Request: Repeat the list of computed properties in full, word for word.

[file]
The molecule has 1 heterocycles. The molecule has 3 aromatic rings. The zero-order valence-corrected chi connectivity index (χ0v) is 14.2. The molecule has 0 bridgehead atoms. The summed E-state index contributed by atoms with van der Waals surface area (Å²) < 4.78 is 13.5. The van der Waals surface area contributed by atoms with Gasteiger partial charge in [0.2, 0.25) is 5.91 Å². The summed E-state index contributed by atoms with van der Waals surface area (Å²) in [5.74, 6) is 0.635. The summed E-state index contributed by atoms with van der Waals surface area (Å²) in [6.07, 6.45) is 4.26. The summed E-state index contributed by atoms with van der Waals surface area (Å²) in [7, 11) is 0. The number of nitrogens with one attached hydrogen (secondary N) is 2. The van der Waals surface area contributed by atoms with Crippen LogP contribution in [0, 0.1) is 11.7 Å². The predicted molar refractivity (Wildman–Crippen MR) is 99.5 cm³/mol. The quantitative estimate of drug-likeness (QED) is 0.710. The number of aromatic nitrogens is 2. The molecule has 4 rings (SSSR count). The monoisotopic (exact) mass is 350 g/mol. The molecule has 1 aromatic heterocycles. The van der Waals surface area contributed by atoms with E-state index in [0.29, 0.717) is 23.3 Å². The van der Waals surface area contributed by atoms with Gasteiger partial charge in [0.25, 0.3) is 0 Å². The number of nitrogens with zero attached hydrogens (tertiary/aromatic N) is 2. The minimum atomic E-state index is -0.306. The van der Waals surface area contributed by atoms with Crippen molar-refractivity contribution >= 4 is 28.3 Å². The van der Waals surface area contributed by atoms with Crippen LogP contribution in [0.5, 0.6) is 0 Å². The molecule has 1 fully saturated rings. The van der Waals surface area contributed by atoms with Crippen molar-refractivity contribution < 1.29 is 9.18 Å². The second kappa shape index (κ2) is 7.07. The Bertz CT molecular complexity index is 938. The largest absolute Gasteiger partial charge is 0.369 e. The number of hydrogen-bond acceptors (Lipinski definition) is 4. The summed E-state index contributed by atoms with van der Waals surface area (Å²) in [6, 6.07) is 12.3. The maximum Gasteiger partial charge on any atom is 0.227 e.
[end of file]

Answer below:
The molecule has 1 heterocycles. The molecule has 3 aromatic rings. The zero-order valence-corrected chi connectivity index (χ0v) is 14.2. The molecule has 0 bridgehead atoms. The summed E-state index contributed by atoms with van der Waals surface area (Å²) < 4.78 is 13.5. The van der Waals surface area contributed by atoms with Gasteiger partial charge in [0.2, 0.25) is 5.91 Å². The summed E-state index contributed by atoms with van der Waals surface area (Å²) in [5.74, 6) is 0.635. The summed E-state index contributed by atoms with van der Waals surface area (Å²) in [6.07, 6.45) is 4.26. The summed E-state index contributed by atoms with van der Waals surface area (Å²) in [7, 11) is 0. The number of nitrogens with one attached hydrogen (secondary N) is 2. The van der Waals surface area contributed by atoms with Crippen LogP contribution in [0, 0.1) is 11.7 Å². The predicted molar refractivity (Wildman–Crippen MR) is 99.5 cm³/mol. The quantitative estimate of drug-likeness (QED) is 0.710. The number of aromatic nitrogens is 2. The molecule has 4 rings (SSSR count). The monoisotopic (exact) mass is 350 g/mol. The molecule has 1 aromatic heterocycles. The van der Waals surface area contributed by atoms with E-state index in [0.29, 0.717) is 23.3 Å². The van der Waals surface area contributed by atoms with Gasteiger partial charge in [0.25, 0.3) is 0 Å². The number of nitrogens with zero attached hydrogens (tertiary/aromatic N) is 2. The minimum atomic E-state index is -0.306. The van der Waals surface area contributed by atoms with Crippen molar-refractivity contribution >= 4 is 28.3 Å². The van der Waals surface area contributed by atoms with Crippen LogP contribution in [0.5, 0.6) is 0 Å². The molecule has 1 fully saturated rings. The van der Waals surface area contributed by atoms with Crippen molar-refractivity contribution < 1.29 is 9.18 Å². The second kappa shape index (κ2) is 7.07. The Bertz CT molecular complexity index is 938. The largest absolute Gasteiger partial charge is 0.369 e. The number of hydrogen-bond acceptors (Lipinski definition) is 4. The summed E-state index contributed by atoms with van der Waals surface area (Å²) in [6, 6.07) is 12.3. The maximum Gasteiger partial charge on any atom is 0.227 e.